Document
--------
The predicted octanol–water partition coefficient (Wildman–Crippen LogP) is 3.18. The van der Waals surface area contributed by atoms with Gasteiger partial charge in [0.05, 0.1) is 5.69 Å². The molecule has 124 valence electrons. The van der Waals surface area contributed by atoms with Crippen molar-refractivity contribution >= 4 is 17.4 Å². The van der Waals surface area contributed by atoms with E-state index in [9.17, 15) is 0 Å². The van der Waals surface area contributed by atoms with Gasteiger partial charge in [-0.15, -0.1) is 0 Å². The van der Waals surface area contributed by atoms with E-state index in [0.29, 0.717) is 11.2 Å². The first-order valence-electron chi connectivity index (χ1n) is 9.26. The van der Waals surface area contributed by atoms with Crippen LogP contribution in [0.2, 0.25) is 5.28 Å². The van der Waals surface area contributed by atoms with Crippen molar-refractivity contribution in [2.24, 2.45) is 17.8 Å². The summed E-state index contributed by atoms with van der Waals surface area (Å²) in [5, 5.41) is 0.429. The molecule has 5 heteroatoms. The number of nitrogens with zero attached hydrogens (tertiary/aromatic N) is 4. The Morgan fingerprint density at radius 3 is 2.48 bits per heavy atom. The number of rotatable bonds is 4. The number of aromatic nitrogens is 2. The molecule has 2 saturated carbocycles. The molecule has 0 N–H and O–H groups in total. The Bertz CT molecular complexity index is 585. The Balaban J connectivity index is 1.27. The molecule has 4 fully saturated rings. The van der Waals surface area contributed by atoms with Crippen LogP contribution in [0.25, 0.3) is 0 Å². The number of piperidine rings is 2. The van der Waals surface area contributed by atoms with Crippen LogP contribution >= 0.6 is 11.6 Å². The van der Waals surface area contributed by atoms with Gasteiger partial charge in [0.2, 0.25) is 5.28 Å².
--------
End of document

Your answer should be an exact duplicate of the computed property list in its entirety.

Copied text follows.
The predicted octanol–water partition coefficient (Wildman–Crippen LogP) is 3.18. The van der Waals surface area contributed by atoms with Gasteiger partial charge in [0.05, 0.1) is 5.69 Å². The molecule has 124 valence electrons. The van der Waals surface area contributed by atoms with Crippen molar-refractivity contribution >= 4 is 17.4 Å². The van der Waals surface area contributed by atoms with E-state index in [9.17, 15) is 0 Å². The van der Waals surface area contributed by atoms with Gasteiger partial charge in [-0.15, -0.1) is 0 Å². The van der Waals surface area contributed by atoms with E-state index in [0.29, 0.717) is 11.2 Å². The first-order valence-electron chi connectivity index (χ1n) is 9.26. The van der Waals surface area contributed by atoms with Crippen LogP contribution in [0.2, 0.25) is 5.28 Å². The van der Waals surface area contributed by atoms with Crippen molar-refractivity contribution in [2.24, 2.45) is 17.8 Å². The summed E-state index contributed by atoms with van der Waals surface area (Å²) in [5, 5.41) is 0.429. The molecule has 5 heteroatoms. The number of nitrogens with zero attached hydrogens (tertiary/aromatic N) is 4. The Morgan fingerprint density at radius 3 is 2.48 bits per heavy atom. The number of rotatable bonds is 4. The number of aromatic nitrogens is 2. The molecule has 2 saturated carbocycles. The molecule has 0 N–H and O–H groups in total. The Bertz CT molecular complexity index is 585. The Balaban J connectivity index is 1.27. The molecule has 4 fully saturated rings. The van der Waals surface area contributed by atoms with Crippen LogP contribution in [0.25, 0.3) is 0 Å². The number of piperidine rings is 2. The van der Waals surface area contributed by atoms with Crippen LogP contribution >= 0.6 is 11.6 Å². The van der Waals surface area contributed by atoms with Gasteiger partial charge in [0.2, 0.25) is 5.28 Å².